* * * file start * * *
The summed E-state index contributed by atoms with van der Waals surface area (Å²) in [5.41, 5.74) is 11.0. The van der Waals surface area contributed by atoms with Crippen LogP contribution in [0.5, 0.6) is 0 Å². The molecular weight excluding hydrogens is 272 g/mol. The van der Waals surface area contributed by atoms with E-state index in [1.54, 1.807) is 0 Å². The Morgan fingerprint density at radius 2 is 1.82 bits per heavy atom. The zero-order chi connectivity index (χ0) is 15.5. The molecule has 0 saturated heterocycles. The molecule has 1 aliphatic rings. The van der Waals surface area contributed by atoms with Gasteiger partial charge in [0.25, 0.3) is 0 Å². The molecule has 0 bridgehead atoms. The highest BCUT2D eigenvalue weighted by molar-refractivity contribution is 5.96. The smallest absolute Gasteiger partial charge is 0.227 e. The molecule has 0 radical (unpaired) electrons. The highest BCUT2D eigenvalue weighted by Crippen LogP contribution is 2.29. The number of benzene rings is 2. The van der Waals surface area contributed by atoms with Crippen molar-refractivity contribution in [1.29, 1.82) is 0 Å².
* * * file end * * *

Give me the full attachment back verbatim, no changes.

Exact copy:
The summed E-state index contributed by atoms with van der Waals surface area (Å²) in [5.41, 5.74) is 11.0. The van der Waals surface area contributed by atoms with Crippen LogP contribution in [0.5, 0.6) is 0 Å². The molecular weight excluding hydrogens is 272 g/mol. The van der Waals surface area contributed by atoms with E-state index in [1.54, 1.807) is 0 Å². The Morgan fingerprint density at radius 2 is 1.82 bits per heavy atom. The zero-order chi connectivity index (χ0) is 15.5. The molecule has 0 saturated heterocycles. The molecule has 1 aliphatic rings. The van der Waals surface area contributed by atoms with Gasteiger partial charge in [0.25, 0.3) is 0 Å². The molecule has 0 bridgehead atoms. The highest BCUT2D eigenvalue weighted by molar-refractivity contribution is 5.96. The smallest absolute Gasteiger partial charge is 0.227 e. The molecule has 0 radical (unpaired) electrons. The highest BCUT2D eigenvalue weighted by Crippen LogP contribution is 2.29. The number of benzene rings is 2. The van der Waals surface area contributed by atoms with Crippen molar-refractivity contribution in [1.29, 1.82) is 0 Å².